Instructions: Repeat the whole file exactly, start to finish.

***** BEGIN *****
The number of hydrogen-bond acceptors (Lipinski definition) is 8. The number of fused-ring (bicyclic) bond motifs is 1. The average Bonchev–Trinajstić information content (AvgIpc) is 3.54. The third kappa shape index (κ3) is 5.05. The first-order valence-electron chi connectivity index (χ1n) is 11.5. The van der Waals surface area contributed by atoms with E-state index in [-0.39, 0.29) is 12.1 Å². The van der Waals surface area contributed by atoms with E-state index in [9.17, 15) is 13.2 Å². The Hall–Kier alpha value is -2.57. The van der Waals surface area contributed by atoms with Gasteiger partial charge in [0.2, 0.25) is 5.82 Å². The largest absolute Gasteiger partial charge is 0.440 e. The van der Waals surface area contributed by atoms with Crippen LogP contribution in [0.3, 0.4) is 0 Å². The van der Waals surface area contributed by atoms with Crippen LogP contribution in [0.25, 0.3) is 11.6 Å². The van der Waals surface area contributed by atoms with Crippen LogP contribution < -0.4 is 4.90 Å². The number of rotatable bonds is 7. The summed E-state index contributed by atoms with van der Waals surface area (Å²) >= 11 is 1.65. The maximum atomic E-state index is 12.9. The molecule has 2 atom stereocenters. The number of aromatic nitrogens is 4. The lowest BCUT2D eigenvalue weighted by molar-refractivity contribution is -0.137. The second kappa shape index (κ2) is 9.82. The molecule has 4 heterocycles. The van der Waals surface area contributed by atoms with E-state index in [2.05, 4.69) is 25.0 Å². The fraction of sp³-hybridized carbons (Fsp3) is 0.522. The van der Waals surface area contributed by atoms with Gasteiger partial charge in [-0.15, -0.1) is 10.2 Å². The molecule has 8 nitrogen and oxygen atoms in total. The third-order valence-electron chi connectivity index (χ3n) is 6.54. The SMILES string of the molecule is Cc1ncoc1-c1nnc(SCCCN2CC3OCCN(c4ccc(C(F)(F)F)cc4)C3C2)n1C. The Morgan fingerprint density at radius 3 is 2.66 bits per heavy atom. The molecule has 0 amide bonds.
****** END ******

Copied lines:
The number of hydrogen-bond acceptors (Lipinski definition) is 8. The number of fused-ring (bicyclic) bond motifs is 1. The average Bonchev–Trinajstić information content (AvgIpc) is 3.54. The third kappa shape index (κ3) is 5.05. The first-order valence-electron chi connectivity index (χ1n) is 11.5. The van der Waals surface area contributed by atoms with E-state index in [-0.39, 0.29) is 12.1 Å². The van der Waals surface area contributed by atoms with E-state index in [9.17, 15) is 13.2 Å². The Hall–Kier alpha value is -2.57. The van der Waals surface area contributed by atoms with Gasteiger partial charge in [0.2, 0.25) is 5.82 Å². The largest absolute Gasteiger partial charge is 0.440 e. The van der Waals surface area contributed by atoms with Crippen LogP contribution in [0.3, 0.4) is 0 Å². The van der Waals surface area contributed by atoms with Crippen LogP contribution in [0.25, 0.3) is 11.6 Å². The van der Waals surface area contributed by atoms with Crippen LogP contribution < -0.4 is 4.90 Å². The number of rotatable bonds is 7. The summed E-state index contributed by atoms with van der Waals surface area (Å²) >= 11 is 1.65. The maximum atomic E-state index is 12.9. The molecule has 2 atom stereocenters. The number of aromatic nitrogens is 4. The lowest BCUT2D eigenvalue weighted by molar-refractivity contribution is -0.137. The second kappa shape index (κ2) is 9.82. The molecule has 4 heterocycles. The van der Waals surface area contributed by atoms with E-state index in [2.05, 4.69) is 25.0 Å². The fraction of sp³-hybridized carbons (Fsp3) is 0.522. The van der Waals surface area contributed by atoms with Gasteiger partial charge in [-0.15, -0.1) is 10.2 Å². The molecule has 8 nitrogen and oxygen atoms in total. The third-order valence-electron chi connectivity index (χ3n) is 6.54. The SMILES string of the molecule is Cc1ncoc1-c1nnc(SCCCN2CC3OCCN(c4ccc(C(F)(F)F)cc4)C3C2)n1C. The Morgan fingerprint density at radius 3 is 2.66 bits per heavy atom. The molecule has 0 amide bonds.